It’s a Friday! So, here is some inside info on how to order Kopi in Singapore!
There is something so bad-ass about visiting a hawker center in Singapore, and watching a local true-blue Singaporean order Coffee. Or wait, Kopi! Because ordering one in the typical local tongue, could give Starbucks a run for their money in the coffee-naming business. The best place to try ordering this would be the local Kopitiams or hawker centers. I like the ‘Da Bao’ style of taking your Kopi with you, in a plastic bag that hands by a thread.
But the topic of this post is not about hawker centers or plastic bags. It’s about how do you order your Kopi!
You see, with the different languages spoken in Singapore, an entire Kopi dictionary has evolved in this small country. All you have to do is watch a Kopi aunty take orders for 5 minutes, and you will be surprised at the number of people coming and telling her weird things like ‘kopi si kosong da bao’, or ‘kopi o kosong bing’. And you’ll go like, WTF!
I was determined to get to the bottom of this coffee cup, so I sat down with a good friend. She mapped out the major Kopi types for me on the smallest notepad that I have ever come across. And I was just getting started.
Now I was determined to make the most exhaustive dictionary of Kopi terms, on the web. And started collecting all varieties. And below, ladies and gentlemen, is the comprehensive (I hope) list of all the Kopis that you could order in sunny Singapore.
- Kopi: Coffee with sweetened condensed milk and sugar
- Kopi o: Black coffee with sugar
- Kopi c: With evaporated milk and sugar. The ‘C’ stands for ‘Carnation’, a brand of evaporated milk.
The 3 above are the basics, and very simple to remember. Now lets see how much we can Komplicate this business!
- introducing ‘Siu Dai‘, which essentially means ‘less sweet’. This opens our horizons for a few new types of Kopis, namely Kopi Siu Dai, Kopi O Siu Dai, and Kopi C Siu Dai.
- Then there is the ‘kosong’, which essentially means ‘no milk and no sugar’. So, only coffee brew and water. A rare variant is the ‘Kopi Tiloh’, which, in the words of my friend Joey, is ‘pure bad-ass coffee straight from the pot’ with nothing else added in. Mind you, Tiloh in Hokkien means ‘Straight down’!
Note: You CANNOT order a kopi drink which is both Kosong and Siu Dai, like ‘kopi kosong siu dai‘! When you do that, you are telling the Kopi aunty to make a Kopi with no sugar, and less sugar. She is going to pour that Kopi on your face!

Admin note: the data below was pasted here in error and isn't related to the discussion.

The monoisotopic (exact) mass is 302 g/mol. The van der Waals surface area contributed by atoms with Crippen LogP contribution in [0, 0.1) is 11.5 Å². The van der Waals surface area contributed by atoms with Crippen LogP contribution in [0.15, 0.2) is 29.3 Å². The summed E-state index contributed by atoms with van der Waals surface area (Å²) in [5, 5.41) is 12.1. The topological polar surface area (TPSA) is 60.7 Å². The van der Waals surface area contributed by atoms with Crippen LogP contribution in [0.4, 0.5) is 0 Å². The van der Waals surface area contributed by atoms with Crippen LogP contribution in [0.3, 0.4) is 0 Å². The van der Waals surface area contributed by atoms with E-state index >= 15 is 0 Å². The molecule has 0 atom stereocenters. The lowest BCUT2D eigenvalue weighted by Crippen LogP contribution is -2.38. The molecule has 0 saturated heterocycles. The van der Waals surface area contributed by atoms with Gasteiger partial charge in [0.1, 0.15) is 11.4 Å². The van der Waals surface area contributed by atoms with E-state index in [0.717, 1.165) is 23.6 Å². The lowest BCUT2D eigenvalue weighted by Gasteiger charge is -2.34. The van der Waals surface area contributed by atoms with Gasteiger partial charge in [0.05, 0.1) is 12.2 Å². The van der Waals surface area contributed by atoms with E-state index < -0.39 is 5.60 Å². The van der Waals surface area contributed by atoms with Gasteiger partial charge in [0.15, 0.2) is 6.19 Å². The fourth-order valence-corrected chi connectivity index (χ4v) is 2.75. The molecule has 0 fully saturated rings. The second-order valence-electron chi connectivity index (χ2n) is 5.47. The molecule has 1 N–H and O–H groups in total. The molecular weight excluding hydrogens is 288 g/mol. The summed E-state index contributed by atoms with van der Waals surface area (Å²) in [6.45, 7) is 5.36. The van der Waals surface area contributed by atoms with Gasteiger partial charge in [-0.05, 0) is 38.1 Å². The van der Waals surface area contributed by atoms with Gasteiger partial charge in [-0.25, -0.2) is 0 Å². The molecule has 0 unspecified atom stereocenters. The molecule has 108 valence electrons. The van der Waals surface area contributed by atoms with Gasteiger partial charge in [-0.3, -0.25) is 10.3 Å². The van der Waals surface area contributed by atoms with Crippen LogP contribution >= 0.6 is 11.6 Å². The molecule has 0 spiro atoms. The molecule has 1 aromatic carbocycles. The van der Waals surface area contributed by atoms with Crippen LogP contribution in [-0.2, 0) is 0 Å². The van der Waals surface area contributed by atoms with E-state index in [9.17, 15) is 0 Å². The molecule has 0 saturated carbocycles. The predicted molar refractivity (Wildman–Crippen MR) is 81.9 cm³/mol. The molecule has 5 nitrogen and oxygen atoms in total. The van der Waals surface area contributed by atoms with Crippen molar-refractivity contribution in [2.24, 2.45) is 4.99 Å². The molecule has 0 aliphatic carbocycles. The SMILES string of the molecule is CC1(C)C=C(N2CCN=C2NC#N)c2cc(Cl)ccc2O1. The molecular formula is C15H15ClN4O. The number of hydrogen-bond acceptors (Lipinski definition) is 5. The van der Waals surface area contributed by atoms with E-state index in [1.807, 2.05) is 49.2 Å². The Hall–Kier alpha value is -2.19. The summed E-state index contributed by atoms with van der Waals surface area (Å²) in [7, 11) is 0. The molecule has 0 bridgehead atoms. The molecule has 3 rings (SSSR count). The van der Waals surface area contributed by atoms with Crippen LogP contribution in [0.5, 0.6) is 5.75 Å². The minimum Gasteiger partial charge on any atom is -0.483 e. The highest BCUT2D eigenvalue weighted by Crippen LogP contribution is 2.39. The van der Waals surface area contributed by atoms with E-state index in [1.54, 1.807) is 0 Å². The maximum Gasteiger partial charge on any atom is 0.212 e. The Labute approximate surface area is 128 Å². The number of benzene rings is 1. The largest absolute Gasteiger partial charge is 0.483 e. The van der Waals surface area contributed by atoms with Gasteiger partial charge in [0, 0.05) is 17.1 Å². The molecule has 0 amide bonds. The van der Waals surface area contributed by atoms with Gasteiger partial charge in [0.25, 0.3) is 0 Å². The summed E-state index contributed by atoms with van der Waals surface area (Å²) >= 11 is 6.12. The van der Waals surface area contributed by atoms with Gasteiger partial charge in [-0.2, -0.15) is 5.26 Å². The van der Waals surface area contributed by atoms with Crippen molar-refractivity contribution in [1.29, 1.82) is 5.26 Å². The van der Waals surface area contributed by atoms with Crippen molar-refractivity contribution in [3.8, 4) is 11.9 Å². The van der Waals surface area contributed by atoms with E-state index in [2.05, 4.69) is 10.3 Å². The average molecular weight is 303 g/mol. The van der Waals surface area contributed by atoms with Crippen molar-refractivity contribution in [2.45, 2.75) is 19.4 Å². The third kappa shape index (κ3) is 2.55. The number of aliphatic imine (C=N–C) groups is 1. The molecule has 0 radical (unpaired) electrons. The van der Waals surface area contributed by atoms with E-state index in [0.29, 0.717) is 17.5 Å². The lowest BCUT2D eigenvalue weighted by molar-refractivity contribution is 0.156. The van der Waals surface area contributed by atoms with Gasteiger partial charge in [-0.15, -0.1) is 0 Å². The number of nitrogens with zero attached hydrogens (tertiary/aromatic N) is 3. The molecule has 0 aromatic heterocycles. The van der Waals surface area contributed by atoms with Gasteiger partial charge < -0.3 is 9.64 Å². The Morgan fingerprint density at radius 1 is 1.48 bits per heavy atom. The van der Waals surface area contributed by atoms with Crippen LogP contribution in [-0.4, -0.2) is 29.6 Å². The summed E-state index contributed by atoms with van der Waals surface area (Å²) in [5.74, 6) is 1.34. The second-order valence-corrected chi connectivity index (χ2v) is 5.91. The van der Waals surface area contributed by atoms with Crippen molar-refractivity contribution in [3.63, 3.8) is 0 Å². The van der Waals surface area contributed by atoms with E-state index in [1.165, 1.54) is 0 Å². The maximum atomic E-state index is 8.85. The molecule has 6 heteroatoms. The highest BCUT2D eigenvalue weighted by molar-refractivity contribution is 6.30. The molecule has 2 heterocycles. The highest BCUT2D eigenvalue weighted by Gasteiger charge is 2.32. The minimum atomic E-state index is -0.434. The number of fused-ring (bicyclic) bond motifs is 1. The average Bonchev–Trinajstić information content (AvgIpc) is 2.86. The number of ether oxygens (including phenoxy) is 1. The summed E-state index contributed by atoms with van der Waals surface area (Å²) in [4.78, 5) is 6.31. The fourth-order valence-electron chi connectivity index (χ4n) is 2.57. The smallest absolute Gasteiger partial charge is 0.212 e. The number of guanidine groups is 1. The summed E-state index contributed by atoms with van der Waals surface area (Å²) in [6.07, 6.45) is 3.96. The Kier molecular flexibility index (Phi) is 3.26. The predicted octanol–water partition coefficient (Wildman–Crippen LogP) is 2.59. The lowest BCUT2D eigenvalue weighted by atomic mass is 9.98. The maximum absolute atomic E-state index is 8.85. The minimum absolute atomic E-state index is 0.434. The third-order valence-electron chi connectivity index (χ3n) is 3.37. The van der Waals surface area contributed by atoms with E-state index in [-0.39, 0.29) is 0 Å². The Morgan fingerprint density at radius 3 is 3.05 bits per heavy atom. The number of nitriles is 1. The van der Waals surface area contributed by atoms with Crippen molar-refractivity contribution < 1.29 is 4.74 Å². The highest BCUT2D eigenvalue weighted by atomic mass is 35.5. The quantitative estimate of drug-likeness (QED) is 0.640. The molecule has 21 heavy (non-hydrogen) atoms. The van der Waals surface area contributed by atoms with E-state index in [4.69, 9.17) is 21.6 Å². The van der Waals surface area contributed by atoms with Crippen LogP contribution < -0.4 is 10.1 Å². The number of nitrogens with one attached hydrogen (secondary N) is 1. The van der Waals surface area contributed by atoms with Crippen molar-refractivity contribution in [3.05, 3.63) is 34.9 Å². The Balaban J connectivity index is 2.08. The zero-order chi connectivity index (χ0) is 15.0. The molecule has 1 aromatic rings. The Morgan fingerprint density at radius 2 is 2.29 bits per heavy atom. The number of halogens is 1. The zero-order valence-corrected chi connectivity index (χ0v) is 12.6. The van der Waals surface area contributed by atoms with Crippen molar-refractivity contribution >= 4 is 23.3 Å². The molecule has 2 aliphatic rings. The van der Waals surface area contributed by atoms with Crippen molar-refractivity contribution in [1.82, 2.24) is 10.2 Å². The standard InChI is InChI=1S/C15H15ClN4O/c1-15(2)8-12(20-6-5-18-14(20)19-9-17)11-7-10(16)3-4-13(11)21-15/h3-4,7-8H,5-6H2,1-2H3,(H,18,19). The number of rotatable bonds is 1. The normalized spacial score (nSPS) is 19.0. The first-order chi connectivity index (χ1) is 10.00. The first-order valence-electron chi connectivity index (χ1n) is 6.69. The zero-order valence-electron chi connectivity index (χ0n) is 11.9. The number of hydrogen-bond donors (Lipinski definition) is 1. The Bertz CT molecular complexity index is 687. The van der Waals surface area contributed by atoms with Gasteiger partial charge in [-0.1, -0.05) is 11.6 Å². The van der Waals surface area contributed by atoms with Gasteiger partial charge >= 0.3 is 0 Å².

- Introducing the ‘Gau’ and ‘Po’ brothers. Basically, ‘Gau’ means stronger coffee, and ‘Po’ means weaker coffee. Either one of these two can be used in any of the other combinations above, so it’s perfectly ok to say Kopi C Kosong Gau (Strong coffee with evaporated milk and no sugar), but I can’t guarantee you how it is going to taste.
- And the last member of the Kopi family is ‘Gah Dai‘. This is one for the soon-to-be-diabetics, because it basically means ‘extra sugar’. Also, note that ‘Gah Dai’ does not go along with ‘kosong’ or ‘Siu Dai‘, for obvious reasons.
Bonus note 1: Add ‘Bing‘ at the end of everything, to make your Kopi ICED!
Bonus note 2: Add ‘Da Bao‘ at the end of everything, to specify that you want a takeaway!
Now, enjoy that Kopi like a boss! I am off to get my Kopi C Bing Siu Dai Da bao! (If you’ve been following the article, you would know by now what it is!)
Update: After sharing this on my social media, I’ve been informed of 3 more variants, not very common.
1) Kopi Huan: Huan is short for Huan Kia, which means ‘Malay boy’. It is Kopi with extra-condensed milk which makes it extra sweet. Preferred by Malays and Indians. Yeah, we are just sweet like that! 🙂
2) Kopi Gu You: Preferred by a few old folks in Singapore, this is butter mixed into black coffee! Supposedly, this makes their throat clearer, especially those with a smoking problem.
3) Kopi Cham: More popular in HongKong and certain parts of Malaysia, and rarely found in Singapore, this is nothing but coffee mixed with tea! Cham is the hokkien word for mix. According to wikipedia, this kopi is more popular under the name Yuangyang, which denotes a pair of mandarin dove, and symbolizes conjugal love! Awww!!
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